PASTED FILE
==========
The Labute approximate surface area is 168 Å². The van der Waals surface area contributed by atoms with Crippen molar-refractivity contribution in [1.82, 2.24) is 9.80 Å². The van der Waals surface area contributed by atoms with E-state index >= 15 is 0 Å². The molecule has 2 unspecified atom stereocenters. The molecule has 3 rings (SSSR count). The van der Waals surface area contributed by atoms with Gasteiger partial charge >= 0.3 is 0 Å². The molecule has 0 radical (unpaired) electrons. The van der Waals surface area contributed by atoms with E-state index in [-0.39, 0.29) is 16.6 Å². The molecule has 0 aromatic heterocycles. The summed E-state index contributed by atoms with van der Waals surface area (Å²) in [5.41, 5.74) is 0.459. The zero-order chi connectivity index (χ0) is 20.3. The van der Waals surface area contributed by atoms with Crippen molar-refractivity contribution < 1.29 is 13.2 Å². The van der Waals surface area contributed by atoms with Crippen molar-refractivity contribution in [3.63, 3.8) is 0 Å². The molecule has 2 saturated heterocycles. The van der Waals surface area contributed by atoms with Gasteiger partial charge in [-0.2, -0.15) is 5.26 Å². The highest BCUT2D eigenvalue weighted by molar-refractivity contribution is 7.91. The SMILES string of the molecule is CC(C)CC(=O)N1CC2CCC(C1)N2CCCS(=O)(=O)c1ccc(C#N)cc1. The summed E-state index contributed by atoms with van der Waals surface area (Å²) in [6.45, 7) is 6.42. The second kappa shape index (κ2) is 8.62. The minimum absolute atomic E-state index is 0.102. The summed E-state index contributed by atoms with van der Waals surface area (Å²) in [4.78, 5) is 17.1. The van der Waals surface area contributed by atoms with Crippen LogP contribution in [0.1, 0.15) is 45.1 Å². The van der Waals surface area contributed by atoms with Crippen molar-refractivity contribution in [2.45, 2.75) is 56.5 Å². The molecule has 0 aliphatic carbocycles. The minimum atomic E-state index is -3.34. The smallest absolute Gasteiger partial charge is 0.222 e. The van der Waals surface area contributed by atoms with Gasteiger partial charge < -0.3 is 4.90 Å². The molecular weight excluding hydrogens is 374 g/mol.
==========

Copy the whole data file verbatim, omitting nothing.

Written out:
The Labute approximate surface area is 168 Å². The van der Waals surface area contributed by atoms with Crippen molar-refractivity contribution in [1.82, 2.24) is 9.80 Å². The van der Waals surface area contributed by atoms with E-state index >= 15 is 0 Å². The molecule has 2 unspecified atom stereocenters. The molecule has 3 rings (SSSR count). The van der Waals surface area contributed by atoms with Gasteiger partial charge >= 0.3 is 0 Å². The molecule has 0 radical (unpaired) electrons. The van der Waals surface area contributed by atoms with E-state index in [-0.39, 0.29) is 16.6 Å². The molecule has 0 aromatic heterocycles. The summed E-state index contributed by atoms with van der Waals surface area (Å²) in [5.41, 5.74) is 0.459. The zero-order chi connectivity index (χ0) is 20.3. The van der Waals surface area contributed by atoms with Crippen molar-refractivity contribution < 1.29 is 13.2 Å². The van der Waals surface area contributed by atoms with Crippen molar-refractivity contribution in [3.63, 3.8) is 0 Å². The molecule has 2 saturated heterocycles. The van der Waals surface area contributed by atoms with Gasteiger partial charge in [-0.2, -0.15) is 5.26 Å². The highest BCUT2D eigenvalue weighted by molar-refractivity contribution is 7.91. The SMILES string of the molecule is CC(C)CC(=O)N1CC2CCC(C1)N2CCCS(=O)(=O)c1ccc(C#N)cc1. The summed E-state index contributed by atoms with van der Waals surface area (Å²) in [6.45, 7) is 6.42. The second kappa shape index (κ2) is 8.62. The minimum absolute atomic E-state index is 0.102. The summed E-state index contributed by atoms with van der Waals surface area (Å²) in [4.78, 5) is 17.1. The van der Waals surface area contributed by atoms with Crippen LogP contribution in [0.1, 0.15) is 45.1 Å². The van der Waals surface area contributed by atoms with Crippen molar-refractivity contribution in [2.45, 2.75) is 56.5 Å². The molecule has 0 aliphatic carbocycles. The minimum atomic E-state index is -3.34. The smallest absolute Gasteiger partial charge is 0.222 e. The van der Waals surface area contributed by atoms with Gasteiger partial charge < -0.3 is 4.90 Å². The molecular weight excluding hydrogens is 374 g/mol.